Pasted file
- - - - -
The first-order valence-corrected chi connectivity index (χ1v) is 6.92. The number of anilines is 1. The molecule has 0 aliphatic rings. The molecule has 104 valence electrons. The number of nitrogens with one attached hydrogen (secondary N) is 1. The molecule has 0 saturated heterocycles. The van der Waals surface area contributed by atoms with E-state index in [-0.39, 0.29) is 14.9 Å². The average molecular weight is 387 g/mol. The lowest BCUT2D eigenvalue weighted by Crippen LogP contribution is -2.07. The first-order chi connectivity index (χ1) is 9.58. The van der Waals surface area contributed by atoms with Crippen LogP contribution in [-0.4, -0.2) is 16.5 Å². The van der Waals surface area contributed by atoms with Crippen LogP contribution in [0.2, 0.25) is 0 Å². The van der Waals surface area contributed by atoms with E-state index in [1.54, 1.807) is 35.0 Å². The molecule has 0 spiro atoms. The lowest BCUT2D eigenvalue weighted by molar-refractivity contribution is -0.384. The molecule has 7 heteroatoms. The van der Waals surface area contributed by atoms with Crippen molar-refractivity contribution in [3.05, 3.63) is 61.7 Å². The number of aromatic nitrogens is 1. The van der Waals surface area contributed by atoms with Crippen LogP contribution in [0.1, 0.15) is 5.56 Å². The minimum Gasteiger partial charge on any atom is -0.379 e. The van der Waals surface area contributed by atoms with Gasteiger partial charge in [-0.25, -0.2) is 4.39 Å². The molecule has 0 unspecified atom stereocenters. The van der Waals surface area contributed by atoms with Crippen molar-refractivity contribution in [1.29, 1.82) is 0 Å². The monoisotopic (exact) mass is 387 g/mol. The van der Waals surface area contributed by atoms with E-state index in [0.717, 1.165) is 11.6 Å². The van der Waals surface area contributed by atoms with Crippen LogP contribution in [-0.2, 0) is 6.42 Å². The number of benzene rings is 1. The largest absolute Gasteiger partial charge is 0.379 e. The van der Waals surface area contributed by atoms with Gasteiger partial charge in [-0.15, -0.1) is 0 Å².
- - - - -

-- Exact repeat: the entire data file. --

The first-order valence-corrected chi connectivity index (χ1v) is 6.92. The number of anilines is 1. The molecule has 0 aliphatic rings. The molecule has 104 valence electrons. The number of nitrogens with one attached hydrogen (secondary N) is 1. The molecule has 0 saturated heterocycles. The van der Waals surface area contributed by atoms with E-state index in [-0.39, 0.29) is 14.9 Å². The average molecular weight is 387 g/mol. The lowest BCUT2D eigenvalue weighted by Crippen LogP contribution is -2.07. The first-order chi connectivity index (χ1) is 9.58. The van der Waals surface area contributed by atoms with Crippen LogP contribution in [-0.4, -0.2) is 16.5 Å². The van der Waals surface area contributed by atoms with Crippen LogP contribution in [0.2, 0.25) is 0 Å². The van der Waals surface area contributed by atoms with E-state index in [1.54, 1.807) is 35.0 Å². The molecule has 0 spiro atoms. The lowest BCUT2D eigenvalue weighted by molar-refractivity contribution is -0.384. The molecule has 7 heteroatoms. The van der Waals surface area contributed by atoms with Crippen molar-refractivity contribution in [3.05, 3.63) is 61.7 Å². The number of aromatic nitrogens is 1. The van der Waals surface area contributed by atoms with Crippen LogP contribution in [0.1, 0.15) is 5.56 Å². The minimum Gasteiger partial charge on any atom is -0.379 e. The van der Waals surface area contributed by atoms with Gasteiger partial charge in [-0.25, -0.2) is 4.39 Å². The molecule has 0 unspecified atom stereocenters. The van der Waals surface area contributed by atoms with Crippen molar-refractivity contribution in [1.29, 1.82) is 0 Å². The monoisotopic (exact) mass is 387 g/mol. The van der Waals surface area contributed by atoms with E-state index in [0.717, 1.165) is 11.6 Å². The van der Waals surface area contributed by atoms with Crippen LogP contribution in [-0.2, 0) is 6.42 Å². The number of benzene rings is 1. The largest absolute Gasteiger partial charge is 0.379 e. The van der Waals surface area contributed by atoms with Gasteiger partial charge in [-0.15, -0.1) is 0 Å².